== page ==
Despite A-level results improving steadily since the 1990s there has been a surge in reported levels of student mental distress at UK universities, often resulting from academic pressures. (1) How can it be that students are leaving school with higher grades than ever, yet are struggling more at university, with knock on effects on their mental health?
One factor may be the phenomenon of ‘spoon-feeding’.
What is spoon-feeding?
Growing up, I've always felt like an anomaly - but not someone who stuck out, more like someone blurred in between the lines. I was surrounded by people who looked similar to me, sure, but that made it worse. I would compare myself, with people that were going on completely different paths, playing a game that I wouldn't win. That wasn't enough to discourage my thoughts, though. I was too quiet to stand out, maybe because the noise in my head was enough to silence my voice. I wouldn't make too much of it, I often dismissed my feelings. I took everything on the chin and brushed it off because "everyone felt like this" and "everyone struggled, so it's not a big deal". Toxic right?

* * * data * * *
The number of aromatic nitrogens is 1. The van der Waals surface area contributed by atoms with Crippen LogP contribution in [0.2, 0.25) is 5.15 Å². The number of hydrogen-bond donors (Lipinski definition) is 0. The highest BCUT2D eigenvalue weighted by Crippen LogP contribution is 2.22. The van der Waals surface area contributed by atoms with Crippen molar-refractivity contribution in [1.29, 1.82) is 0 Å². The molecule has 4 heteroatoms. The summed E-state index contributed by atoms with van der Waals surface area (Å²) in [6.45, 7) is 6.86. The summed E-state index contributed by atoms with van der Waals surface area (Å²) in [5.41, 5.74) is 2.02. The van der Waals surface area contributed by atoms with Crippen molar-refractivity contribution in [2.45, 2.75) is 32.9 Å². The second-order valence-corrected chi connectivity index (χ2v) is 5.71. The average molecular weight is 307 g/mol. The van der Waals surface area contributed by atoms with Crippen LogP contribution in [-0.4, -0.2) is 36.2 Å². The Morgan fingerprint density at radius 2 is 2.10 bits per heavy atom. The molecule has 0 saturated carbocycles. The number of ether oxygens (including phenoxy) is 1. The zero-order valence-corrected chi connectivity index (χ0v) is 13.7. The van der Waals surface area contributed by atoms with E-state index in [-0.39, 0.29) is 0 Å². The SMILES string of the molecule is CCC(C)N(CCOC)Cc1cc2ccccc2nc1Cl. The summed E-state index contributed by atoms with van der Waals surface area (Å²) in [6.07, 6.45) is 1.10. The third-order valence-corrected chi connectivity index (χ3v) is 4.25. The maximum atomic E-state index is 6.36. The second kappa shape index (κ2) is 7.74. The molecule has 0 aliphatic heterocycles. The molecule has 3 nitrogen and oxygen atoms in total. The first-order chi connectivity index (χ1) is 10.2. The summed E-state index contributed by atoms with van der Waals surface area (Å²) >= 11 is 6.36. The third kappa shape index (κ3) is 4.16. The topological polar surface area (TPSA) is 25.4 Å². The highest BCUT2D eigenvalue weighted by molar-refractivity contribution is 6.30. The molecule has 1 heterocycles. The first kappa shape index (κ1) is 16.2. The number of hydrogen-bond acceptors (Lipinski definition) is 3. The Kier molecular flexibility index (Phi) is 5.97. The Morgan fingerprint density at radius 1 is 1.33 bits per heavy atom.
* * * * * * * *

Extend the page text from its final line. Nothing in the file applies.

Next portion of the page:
The COVID-19 outbreak has severely impacted students’ mental health. This is the conclusion of a nationwide survey conducted by Lucian Milasan and Ed Griffin – Lecturers in Mental Health at De Montfort University. They explored experiences of psychological distress and its impact on academic performance, along with students’ perception of the support received during the COVID-19 pandemic.
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